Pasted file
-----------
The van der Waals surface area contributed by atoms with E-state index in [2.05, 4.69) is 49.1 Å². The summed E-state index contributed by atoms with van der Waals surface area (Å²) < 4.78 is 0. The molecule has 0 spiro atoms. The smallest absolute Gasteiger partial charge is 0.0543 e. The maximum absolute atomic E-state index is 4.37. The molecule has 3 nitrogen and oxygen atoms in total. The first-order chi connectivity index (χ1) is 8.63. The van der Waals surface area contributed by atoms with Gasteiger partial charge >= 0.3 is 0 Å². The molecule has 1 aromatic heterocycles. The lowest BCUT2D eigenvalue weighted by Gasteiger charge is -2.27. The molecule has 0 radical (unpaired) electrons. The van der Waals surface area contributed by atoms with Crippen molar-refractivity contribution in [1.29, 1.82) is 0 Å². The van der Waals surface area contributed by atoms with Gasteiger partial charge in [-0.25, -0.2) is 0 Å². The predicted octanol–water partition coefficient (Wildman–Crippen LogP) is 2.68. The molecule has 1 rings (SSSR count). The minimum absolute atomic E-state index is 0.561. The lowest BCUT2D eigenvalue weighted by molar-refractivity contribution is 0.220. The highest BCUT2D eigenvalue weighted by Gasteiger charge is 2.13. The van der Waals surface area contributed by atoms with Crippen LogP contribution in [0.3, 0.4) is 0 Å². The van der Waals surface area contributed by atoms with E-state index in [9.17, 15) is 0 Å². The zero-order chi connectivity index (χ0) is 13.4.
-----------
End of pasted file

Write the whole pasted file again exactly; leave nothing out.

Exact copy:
The van der Waals surface area contributed by atoms with E-state index in [2.05, 4.69) is 49.1 Å². The summed E-state index contributed by atoms with van der Waals surface area (Å²) < 4.78 is 0. The molecule has 0 spiro atoms. The smallest absolute Gasteiger partial charge is 0.0543 e. The maximum absolute atomic E-state index is 4.37. The molecule has 3 nitrogen and oxygen atoms in total. The first-order chi connectivity index (χ1) is 8.63. The van der Waals surface area contributed by atoms with Gasteiger partial charge >= 0.3 is 0 Å². The molecule has 1 aromatic heterocycles. The lowest BCUT2D eigenvalue weighted by Gasteiger charge is -2.27. The molecule has 0 radical (unpaired) electrons. The van der Waals surface area contributed by atoms with Crippen molar-refractivity contribution in [1.29, 1.82) is 0 Å². The van der Waals surface area contributed by atoms with Gasteiger partial charge in [-0.25, -0.2) is 0 Å². The predicted octanol–water partition coefficient (Wildman–Crippen LogP) is 2.68. The molecule has 1 rings (SSSR count). The minimum absolute atomic E-state index is 0.561. The lowest BCUT2D eigenvalue weighted by molar-refractivity contribution is 0.220. The highest BCUT2D eigenvalue weighted by Gasteiger charge is 2.13. The van der Waals surface area contributed by atoms with Crippen LogP contribution in [0.3, 0.4) is 0 Å². The van der Waals surface area contributed by atoms with E-state index in [9.17, 15) is 0 Å². The zero-order chi connectivity index (χ0) is 13.4.